Russian news agency publishes unauthorised interview with Svetlana Alexievich

Russian news agency publishes unauthorised interview with Svetlana Alexievich
Svetlana Alexievich speaking in Cambridge in 2016. Image: Chris Boland under a CC licence.

21 June 2017

A Russian news agency has published an interview with Nobel Prize winner in literature Svetlana Alexievich, without her authorisation.

According to local reports, Alexievich asked for the interview with Delovoi Peterburg not to be published, after she claimed that the interviewer “behaved not like a journalist, but like a propagandist”. She added, “After his question: ‘Why do you support Ukrainian bandits?’ everything became clear.”

The publication of the interview will undoubtedly aggravate the already strained relationship between the writer and media practice in Russia, after Alexievich, who won the Nobel Prize in literature in 2015, quit the Russian PEN centre in January of this year, joining 30 other writers who protested against the expulsion of journalist and activist Sergey Parkhomenko. In her statement, Alexievich lamented: “We now live through times when we cannot win over evil, we are powerless before the ‘red man’. But he cannot stop time. I believe in that.”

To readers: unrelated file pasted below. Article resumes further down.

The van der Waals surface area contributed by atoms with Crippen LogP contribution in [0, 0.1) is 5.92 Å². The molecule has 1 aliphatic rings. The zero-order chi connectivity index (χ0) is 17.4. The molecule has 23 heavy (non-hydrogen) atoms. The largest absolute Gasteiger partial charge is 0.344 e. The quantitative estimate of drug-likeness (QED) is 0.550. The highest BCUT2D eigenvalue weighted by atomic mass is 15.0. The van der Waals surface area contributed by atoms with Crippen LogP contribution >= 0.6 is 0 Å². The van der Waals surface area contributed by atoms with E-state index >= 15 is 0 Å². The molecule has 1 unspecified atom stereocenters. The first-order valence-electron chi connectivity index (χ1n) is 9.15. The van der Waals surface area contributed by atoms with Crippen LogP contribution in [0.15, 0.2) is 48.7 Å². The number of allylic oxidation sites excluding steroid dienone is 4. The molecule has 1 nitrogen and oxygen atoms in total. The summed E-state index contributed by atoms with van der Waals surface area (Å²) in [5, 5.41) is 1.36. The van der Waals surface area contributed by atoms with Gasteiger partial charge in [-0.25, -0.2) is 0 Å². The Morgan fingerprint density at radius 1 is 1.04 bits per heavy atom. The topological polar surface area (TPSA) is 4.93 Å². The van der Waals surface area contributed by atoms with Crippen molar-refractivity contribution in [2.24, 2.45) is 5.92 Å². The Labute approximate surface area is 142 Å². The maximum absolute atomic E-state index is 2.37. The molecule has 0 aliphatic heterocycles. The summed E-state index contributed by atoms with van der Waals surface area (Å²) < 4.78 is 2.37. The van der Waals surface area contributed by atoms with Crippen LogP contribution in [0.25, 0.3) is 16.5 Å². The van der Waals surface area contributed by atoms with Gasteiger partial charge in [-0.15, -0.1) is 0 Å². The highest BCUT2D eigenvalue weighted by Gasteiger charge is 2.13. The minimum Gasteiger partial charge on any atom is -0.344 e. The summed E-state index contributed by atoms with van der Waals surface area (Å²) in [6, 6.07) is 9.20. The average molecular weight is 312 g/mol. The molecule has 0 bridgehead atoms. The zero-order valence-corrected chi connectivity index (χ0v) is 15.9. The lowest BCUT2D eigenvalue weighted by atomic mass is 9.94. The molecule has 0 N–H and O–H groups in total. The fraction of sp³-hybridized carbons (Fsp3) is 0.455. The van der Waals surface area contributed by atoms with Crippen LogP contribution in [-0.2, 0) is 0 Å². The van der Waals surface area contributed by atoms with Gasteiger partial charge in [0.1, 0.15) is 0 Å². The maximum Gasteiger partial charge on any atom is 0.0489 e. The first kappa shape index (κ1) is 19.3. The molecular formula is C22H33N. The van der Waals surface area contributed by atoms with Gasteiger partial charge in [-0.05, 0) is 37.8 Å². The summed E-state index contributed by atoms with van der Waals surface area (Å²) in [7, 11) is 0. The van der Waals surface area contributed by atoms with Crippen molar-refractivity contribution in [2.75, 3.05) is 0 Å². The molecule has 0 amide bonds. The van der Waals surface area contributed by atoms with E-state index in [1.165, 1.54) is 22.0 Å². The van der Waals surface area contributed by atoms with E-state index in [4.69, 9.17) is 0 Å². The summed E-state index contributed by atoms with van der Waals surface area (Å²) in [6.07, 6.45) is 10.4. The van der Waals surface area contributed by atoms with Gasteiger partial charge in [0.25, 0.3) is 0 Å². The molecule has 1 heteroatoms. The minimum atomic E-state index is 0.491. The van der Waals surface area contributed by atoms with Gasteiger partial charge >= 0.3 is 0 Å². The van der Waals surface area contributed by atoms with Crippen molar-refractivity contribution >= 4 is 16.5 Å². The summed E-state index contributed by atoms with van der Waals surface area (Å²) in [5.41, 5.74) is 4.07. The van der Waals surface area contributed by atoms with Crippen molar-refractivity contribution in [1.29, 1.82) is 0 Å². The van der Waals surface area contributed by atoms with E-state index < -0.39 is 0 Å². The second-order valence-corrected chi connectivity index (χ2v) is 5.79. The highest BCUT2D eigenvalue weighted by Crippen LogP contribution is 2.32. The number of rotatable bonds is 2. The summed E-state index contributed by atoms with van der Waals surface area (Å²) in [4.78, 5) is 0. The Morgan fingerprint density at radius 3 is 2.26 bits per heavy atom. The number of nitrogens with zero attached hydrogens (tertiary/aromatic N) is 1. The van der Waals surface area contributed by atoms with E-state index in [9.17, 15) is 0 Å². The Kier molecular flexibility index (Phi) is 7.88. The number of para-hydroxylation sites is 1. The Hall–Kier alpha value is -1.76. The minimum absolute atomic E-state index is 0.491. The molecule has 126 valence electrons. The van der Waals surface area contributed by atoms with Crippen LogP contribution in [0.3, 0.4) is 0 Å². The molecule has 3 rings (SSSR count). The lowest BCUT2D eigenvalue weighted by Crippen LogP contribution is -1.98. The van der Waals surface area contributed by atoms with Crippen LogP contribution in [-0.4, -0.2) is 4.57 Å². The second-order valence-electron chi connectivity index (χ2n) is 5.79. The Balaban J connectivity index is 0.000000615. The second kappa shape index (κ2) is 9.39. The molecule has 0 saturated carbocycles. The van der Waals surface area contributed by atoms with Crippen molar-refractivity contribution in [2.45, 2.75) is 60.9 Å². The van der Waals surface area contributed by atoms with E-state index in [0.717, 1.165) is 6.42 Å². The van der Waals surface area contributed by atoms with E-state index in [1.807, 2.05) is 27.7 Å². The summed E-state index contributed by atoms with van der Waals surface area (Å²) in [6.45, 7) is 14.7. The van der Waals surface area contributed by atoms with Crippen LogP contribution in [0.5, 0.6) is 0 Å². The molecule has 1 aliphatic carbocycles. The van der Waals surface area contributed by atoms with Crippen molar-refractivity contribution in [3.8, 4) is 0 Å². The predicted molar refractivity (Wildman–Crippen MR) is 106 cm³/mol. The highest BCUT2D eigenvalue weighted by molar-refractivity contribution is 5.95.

The interview published in full (in Russian) by Regnum news agency on 19 June, covers the Russian annexation of Crimea from Ukraine in 2014, the Maidan protests as well as Russia’s ongoing support of separatists in eastern Ukraine.

Moments of tension arose throughout the interview, with the writer in question rarely seeing eye to eye with her interviewer. For example, as the interviewer provocatively defined what happened in Ukraine as a coup d’état, Alexievich responded wryly suggesting he’d been watching too much TV.

In the heated exchange, Alexievich also commented on the current lack of political freedom in countries such as Belarus and Russia as well as the huge disparity in wealth between the rich and the poor. Alexievich argues that those who are free, are people living in countries with a more “European perspective”, with a greater focus on humanitarian ideals as opposed to “tearing up a country” and leaving people with nothing.

The interview ends with Alexievich stating, “You know, I have not enjoyed our interview and I forbid you to print it.” According to reports, Sergey Gurkin, the author of the interview with Nobel laureate Svetlana Alexievich, has now been dismissed from Delovoi Peterburg.